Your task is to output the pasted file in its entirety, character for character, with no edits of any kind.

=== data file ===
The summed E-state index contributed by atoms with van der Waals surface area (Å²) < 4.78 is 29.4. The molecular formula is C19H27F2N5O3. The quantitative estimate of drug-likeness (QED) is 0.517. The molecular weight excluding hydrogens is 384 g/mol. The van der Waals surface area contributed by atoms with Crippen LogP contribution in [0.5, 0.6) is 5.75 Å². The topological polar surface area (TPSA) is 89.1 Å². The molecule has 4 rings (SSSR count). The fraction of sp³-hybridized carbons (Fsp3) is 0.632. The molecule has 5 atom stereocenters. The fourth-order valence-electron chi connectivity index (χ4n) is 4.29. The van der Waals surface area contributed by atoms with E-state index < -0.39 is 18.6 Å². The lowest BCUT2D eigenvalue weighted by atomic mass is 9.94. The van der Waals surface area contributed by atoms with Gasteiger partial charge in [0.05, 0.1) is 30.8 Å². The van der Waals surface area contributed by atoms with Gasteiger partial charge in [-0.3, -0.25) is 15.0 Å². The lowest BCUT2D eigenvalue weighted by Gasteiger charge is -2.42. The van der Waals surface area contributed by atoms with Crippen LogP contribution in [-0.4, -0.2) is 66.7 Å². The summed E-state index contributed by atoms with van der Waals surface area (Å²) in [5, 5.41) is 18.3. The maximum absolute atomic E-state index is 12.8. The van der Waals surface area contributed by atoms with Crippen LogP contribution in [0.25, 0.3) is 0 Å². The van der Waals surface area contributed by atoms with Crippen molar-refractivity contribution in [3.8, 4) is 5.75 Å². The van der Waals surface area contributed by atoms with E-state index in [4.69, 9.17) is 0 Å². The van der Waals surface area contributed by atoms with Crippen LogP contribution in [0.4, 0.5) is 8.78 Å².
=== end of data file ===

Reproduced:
The summed E-state index contributed by atoms with van der Waals surface area (Å²) < 4.78 is 29.4. The molecular formula is C19H27F2N5O3. The quantitative estimate of drug-likeness (QED) is 0.517. The molecular weight excluding hydrogens is 384 g/mol. The van der Waals surface area contributed by atoms with Crippen LogP contribution in [0.5, 0.6) is 5.75 Å². The topological polar surface area (TPSA) is 89.1 Å². The molecule has 4 rings (SSSR count). The fraction of sp³-hybridized carbons (Fsp3) is 0.632. The molecule has 5 atom stereocenters. The fourth-order valence-electron chi connectivity index (χ4n) is 4.29. The van der Waals surface area contributed by atoms with E-state index < -0.39 is 18.6 Å². The lowest BCUT2D eigenvalue weighted by atomic mass is 9.94. The van der Waals surface area contributed by atoms with Gasteiger partial charge in [0.05, 0.1) is 30.8 Å². The van der Waals surface area contributed by atoms with Gasteiger partial charge in [-0.3, -0.25) is 15.0 Å². The lowest BCUT2D eigenvalue weighted by Gasteiger charge is -2.42. The van der Waals surface area contributed by atoms with Crippen LogP contribution in [-0.4, -0.2) is 66.7 Å². The summed E-state index contributed by atoms with van der Waals surface area (Å²) in [5, 5.41) is 18.3. The maximum absolute atomic E-state index is 12.8. The van der Waals surface area contributed by atoms with Crippen LogP contribution in [0.25, 0.3) is 0 Å². The van der Waals surface area contributed by atoms with Crippen molar-refractivity contribution in [3.8, 4) is 5.75 Å². The van der Waals surface area contributed by atoms with E-state index in [4.69, 9.17) is 0 Å². The van der Waals surface area contributed by atoms with Crippen LogP contribution in [0.4, 0.5) is 8.78 Å².